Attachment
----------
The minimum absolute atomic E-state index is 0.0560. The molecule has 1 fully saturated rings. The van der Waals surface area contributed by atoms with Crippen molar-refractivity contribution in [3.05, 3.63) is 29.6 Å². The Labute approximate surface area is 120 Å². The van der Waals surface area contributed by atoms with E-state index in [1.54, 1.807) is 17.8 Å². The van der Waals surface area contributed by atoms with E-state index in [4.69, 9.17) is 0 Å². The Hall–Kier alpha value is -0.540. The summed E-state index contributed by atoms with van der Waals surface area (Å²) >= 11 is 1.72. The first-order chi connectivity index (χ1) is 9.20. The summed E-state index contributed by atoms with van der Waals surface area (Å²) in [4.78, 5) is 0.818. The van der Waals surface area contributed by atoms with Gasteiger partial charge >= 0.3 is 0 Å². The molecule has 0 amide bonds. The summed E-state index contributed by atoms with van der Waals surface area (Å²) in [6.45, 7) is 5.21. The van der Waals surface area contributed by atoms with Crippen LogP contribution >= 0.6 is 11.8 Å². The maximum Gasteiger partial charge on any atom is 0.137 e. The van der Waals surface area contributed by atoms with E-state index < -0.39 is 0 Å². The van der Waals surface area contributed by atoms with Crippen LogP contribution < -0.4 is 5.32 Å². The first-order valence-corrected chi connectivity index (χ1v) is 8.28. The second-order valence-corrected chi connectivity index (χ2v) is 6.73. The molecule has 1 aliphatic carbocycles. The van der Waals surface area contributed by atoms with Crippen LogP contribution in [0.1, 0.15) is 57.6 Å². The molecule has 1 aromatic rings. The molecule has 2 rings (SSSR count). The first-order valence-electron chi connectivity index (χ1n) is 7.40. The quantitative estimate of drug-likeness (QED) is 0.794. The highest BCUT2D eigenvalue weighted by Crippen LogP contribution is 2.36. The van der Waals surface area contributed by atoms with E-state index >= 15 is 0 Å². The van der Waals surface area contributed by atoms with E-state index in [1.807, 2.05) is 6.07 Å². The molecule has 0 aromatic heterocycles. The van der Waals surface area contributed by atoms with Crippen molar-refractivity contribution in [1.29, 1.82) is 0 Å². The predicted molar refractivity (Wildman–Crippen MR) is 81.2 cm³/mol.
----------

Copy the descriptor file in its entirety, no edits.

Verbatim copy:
The minimum absolute atomic E-state index is 0.0560. The molecule has 1 fully saturated rings. The van der Waals surface area contributed by atoms with Crippen molar-refractivity contribution in [3.05, 3.63) is 29.6 Å². The Labute approximate surface area is 120 Å². The van der Waals surface area contributed by atoms with E-state index in [1.54, 1.807) is 17.8 Å². The van der Waals surface area contributed by atoms with E-state index in [4.69, 9.17) is 0 Å². The Hall–Kier alpha value is -0.540. The summed E-state index contributed by atoms with van der Waals surface area (Å²) >= 11 is 1.72. The first-order chi connectivity index (χ1) is 9.20. The summed E-state index contributed by atoms with van der Waals surface area (Å²) in [4.78, 5) is 0.818. The van der Waals surface area contributed by atoms with Gasteiger partial charge >= 0.3 is 0 Å². The molecule has 0 amide bonds. The summed E-state index contributed by atoms with van der Waals surface area (Å²) in [6.45, 7) is 5.21. The van der Waals surface area contributed by atoms with Crippen LogP contribution >= 0.6 is 11.8 Å². The maximum Gasteiger partial charge on any atom is 0.137 e. The van der Waals surface area contributed by atoms with E-state index < -0.39 is 0 Å². The van der Waals surface area contributed by atoms with Crippen LogP contribution < -0.4 is 5.32 Å². The first-order valence-corrected chi connectivity index (χ1v) is 8.28. The second-order valence-corrected chi connectivity index (χ2v) is 6.73. The molecule has 1 aliphatic carbocycles. The van der Waals surface area contributed by atoms with Crippen LogP contribution in [0.1, 0.15) is 57.6 Å². The molecule has 1 aromatic rings. The molecule has 2 rings (SSSR count). The first-order valence-electron chi connectivity index (χ1n) is 7.40. The quantitative estimate of drug-likeness (QED) is 0.794. The highest BCUT2D eigenvalue weighted by Crippen LogP contribution is 2.36. The van der Waals surface area contributed by atoms with E-state index >= 15 is 0 Å². The van der Waals surface area contributed by atoms with E-state index in [1.807, 2.05) is 6.07 Å². The molecule has 0 aromatic heterocycles. The van der Waals surface area contributed by atoms with Crippen molar-refractivity contribution in [1.29, 1.82) is 0 Å². The predicted molar refractivity (Wildman–Crippen MR) is 81.2 cm³/mol.